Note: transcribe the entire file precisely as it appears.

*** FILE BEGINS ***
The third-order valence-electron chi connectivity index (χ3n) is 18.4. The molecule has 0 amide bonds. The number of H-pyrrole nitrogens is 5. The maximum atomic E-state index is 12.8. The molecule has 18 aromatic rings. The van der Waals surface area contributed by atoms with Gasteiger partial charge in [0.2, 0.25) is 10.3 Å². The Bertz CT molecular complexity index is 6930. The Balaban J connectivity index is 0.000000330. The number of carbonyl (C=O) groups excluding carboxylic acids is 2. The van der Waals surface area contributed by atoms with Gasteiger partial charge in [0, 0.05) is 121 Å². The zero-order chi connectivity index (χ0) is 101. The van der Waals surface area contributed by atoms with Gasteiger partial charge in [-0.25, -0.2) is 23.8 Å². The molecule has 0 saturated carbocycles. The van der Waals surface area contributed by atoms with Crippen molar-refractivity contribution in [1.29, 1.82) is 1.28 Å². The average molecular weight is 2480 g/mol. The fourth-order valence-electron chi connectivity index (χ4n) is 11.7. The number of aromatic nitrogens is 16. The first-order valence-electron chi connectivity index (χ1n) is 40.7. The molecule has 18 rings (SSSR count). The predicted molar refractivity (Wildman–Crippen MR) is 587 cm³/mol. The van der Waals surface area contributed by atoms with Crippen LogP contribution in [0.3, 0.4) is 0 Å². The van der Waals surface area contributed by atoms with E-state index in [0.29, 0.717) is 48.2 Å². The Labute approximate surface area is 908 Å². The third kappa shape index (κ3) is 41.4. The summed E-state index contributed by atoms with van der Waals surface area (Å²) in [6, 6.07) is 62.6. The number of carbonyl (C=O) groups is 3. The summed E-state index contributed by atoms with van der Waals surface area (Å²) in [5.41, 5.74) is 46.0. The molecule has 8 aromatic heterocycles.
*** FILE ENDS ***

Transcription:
The third-order valence-electron chi connectivity index (χ3n) is 18.4. The molecule has 0 amide bonds. The number of H-pyrrole nitrogens is 5. The maximum atomic E-state index is 12.8. The molecule has 18 aromatic rings. The van der Waals surface area contributed by atoms with Gasteiger partial charge in [0.2, 0.25) is 10.3 Å². The Bertz CT molecular complexity index is 6930. The Balaban J connectivity index is 0.000000330. The number of carbonyl (C=O) groups excluding carboxylic acids is 2. The van der Waals surface area contributed by atoms with Gasteiger partial charge in [0, 0.05) is 121 Å². The zero-order chi connectivity index (χ0) is 101. The van der Waals surface area contributed by atoms with Gasteiger partial charge in [-0.25, -0.2) is 23.8 Å². The molecule has 0 saturated carbocycles. The van der Waals surface area contributed by atoms with Crippen molar-refractivity contribution in [1.29, 1.82) is 1.28 Å². The average molecular weight is 2480 g/mol. The fourth-order valence-electron chi connectivity index (χ4n) is 11.7. The number of aromatic nitrogens is 16. The first-order valence-electron chi connectivity index (χ1n) is 40.7. The molecule has 18 rings (SSSR count). The predicted molar refractivity (Wildman–Crippen MR) is 587 cm³/mol. The van der Waals surface area contributed by atoms with Crippen LogP contribution in [0.3, 0.4) is 0 Å². The van der Waals surface area contributed by atoms with E-state index in [0.29, 0.717) is 48.2 Å². The Labute approximate surface area is 908 Å². The third kappa shape index (κ3) is 41.4. The summed E-state index contributed by atoms with van der Waals surface area (Å²) in [6, 6.07) is 62.6. The number of carbonyl (C=O) groups is 3. The summed E-state index contributed by atoms with van der Waals surface area (Å²) in [5.41, 5.74) is 46.0. The molecule has 8 aromatic heterocycles.